IFPRI - NAIP - Sanchal Bilgrami, NAIP

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National Agricultural Innovation Project (NAIP), ICAR and the International Food Policy Research Institute (IFPRI) organized a two day workshop on ‘Impact of capacity building programs under NAIP’ on June 6-7, 2014 at AP Shinde Auditorium, NASC Complex, Pusa, New Delhi. The main purpose of the workshop was to present and discuss the findings of the impact evaluation study on capacity building programs under NAIP by IFPRI. The scientists from ICAR and agricultural universities were sent abroad to receive training in specialized research techniques. Post-training, scientists were expected to work on collaborative projects within the ICAR, which would further enrich their knowledge and skills, expand their research network and stimulate them’ to improve their productivity, creativity and quality of their research. The ICAR commissioned with IFPRI (International Food Policy Research Institute) to undertake an evaluation of these capacity building programs under NAIP in July 2012. The workshop shared the findings on the impact of capacity building programs under NAIP and evolve strategies for future capacity building programs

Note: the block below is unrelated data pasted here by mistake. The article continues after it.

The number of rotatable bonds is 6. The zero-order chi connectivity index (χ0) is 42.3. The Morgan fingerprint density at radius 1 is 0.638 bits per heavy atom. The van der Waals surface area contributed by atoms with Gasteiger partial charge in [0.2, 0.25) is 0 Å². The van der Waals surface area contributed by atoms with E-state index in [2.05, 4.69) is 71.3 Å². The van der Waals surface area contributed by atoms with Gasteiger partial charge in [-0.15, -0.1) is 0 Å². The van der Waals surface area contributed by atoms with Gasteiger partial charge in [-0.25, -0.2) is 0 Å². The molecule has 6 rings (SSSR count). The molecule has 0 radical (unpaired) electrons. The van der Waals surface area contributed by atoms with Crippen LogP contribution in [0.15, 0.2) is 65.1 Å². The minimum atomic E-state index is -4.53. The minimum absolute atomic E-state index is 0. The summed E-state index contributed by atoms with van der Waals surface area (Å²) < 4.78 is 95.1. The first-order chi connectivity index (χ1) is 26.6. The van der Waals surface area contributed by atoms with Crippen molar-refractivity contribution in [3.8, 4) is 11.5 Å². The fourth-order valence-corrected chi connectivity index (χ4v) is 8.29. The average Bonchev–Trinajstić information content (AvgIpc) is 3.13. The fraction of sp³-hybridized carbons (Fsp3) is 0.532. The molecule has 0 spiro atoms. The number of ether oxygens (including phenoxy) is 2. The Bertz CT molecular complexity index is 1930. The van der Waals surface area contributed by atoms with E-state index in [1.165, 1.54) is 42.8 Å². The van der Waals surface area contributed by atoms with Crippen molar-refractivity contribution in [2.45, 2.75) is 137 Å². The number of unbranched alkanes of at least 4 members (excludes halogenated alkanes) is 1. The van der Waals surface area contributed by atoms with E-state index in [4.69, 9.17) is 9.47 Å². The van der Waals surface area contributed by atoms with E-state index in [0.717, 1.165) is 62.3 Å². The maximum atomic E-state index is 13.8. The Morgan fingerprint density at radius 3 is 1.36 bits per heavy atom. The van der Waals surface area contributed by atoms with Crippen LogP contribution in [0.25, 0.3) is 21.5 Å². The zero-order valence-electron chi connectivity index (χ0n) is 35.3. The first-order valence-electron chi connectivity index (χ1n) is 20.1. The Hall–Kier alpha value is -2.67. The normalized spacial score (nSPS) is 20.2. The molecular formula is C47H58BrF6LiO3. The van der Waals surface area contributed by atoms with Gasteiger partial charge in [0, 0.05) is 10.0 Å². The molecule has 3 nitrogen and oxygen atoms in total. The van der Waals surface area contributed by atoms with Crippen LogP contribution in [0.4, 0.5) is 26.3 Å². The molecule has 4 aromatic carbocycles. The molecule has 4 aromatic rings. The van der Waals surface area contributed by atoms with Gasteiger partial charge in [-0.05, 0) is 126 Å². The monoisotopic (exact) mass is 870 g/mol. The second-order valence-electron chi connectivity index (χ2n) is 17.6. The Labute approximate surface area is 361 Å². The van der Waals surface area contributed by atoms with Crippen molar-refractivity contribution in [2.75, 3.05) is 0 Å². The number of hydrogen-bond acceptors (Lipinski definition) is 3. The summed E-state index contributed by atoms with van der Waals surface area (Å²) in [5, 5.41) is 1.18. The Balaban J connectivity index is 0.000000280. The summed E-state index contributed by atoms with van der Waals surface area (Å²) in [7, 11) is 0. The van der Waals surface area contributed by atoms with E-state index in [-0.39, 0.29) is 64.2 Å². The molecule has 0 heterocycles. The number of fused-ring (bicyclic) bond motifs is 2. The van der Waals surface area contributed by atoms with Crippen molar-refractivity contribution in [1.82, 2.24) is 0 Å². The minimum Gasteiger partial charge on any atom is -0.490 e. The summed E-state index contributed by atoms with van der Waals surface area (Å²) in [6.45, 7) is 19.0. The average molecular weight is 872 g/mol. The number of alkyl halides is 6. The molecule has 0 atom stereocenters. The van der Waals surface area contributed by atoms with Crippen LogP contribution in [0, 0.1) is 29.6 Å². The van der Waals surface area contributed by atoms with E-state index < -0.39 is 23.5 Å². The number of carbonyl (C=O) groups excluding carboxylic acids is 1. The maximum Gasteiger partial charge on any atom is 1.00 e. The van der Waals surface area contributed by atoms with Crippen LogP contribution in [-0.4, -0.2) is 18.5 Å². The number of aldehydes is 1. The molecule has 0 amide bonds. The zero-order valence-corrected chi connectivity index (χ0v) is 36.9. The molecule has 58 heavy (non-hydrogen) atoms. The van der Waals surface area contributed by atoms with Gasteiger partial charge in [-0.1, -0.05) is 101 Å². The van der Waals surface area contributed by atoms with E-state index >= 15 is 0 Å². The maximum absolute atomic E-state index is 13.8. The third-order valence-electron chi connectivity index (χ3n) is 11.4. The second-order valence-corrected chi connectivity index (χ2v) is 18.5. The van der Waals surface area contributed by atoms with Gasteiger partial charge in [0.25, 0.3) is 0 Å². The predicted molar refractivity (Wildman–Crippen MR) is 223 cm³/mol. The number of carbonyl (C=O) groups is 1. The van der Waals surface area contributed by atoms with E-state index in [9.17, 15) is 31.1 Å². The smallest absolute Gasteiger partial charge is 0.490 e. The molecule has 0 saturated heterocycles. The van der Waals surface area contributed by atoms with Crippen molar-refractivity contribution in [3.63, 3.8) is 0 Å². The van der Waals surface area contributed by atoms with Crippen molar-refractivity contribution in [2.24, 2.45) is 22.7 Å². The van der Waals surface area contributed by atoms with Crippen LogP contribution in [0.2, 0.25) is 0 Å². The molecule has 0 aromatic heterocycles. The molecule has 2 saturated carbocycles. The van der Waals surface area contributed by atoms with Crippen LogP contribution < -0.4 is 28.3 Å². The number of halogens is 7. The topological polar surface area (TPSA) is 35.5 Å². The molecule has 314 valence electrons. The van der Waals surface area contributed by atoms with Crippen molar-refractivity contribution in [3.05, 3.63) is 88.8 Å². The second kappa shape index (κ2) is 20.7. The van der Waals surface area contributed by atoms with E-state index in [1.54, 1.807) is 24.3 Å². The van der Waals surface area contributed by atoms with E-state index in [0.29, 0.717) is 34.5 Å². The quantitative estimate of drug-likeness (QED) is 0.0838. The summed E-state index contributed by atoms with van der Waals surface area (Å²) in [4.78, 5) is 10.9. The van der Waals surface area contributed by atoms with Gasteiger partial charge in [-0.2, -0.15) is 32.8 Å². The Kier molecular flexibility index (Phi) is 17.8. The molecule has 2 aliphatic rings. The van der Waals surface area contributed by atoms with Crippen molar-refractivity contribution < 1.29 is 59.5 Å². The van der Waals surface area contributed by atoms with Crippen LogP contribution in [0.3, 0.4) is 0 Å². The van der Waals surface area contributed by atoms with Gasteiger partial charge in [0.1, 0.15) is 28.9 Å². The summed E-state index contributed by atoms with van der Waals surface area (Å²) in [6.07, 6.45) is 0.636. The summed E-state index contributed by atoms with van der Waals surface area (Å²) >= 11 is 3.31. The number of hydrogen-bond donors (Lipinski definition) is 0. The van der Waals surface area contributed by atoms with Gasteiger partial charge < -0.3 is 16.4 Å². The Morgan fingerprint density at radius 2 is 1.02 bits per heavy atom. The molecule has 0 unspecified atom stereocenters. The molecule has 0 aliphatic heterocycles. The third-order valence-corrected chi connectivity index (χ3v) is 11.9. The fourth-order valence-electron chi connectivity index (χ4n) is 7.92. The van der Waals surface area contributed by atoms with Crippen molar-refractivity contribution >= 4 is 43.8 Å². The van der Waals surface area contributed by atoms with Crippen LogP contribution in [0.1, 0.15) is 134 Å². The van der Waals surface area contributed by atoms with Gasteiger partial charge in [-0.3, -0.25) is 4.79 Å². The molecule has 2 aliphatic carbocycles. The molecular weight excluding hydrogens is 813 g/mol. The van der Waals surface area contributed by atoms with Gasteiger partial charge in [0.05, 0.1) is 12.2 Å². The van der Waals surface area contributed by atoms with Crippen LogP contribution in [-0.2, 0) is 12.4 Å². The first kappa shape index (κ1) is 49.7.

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  • 1. Driving Government Performance: Leadership Strategies that Produce Results Sanchal Bilgrami Director Finance, NAIP
  • 2. What questions should I ask myself to improve my performance? Question Zero 1. “What exactly are we trying to accomplish?” Performance Deficit 1. “What are my organization’s performance deficit?” 2. “Which performance deficits should I try to eliminate or mitigate first?”
  • 3. Value Chain 1. “Where along the value chain are my organization’s most significant performance deficits?” 2. “Where along the value chain should I and my organization concentrate our efforts?” Opportunities 1. “How can I practice JIU – JITSU Management?”
  • 4. The Responsibility of the Performance Executive • Good intentions are not good enough • Good decisions are not good enough • Good planning is not good enough • Good ethics are not good enough • Results are what really count
  • 5. Eleven “Better Practices” That Can Help “Ratchet Up” Performance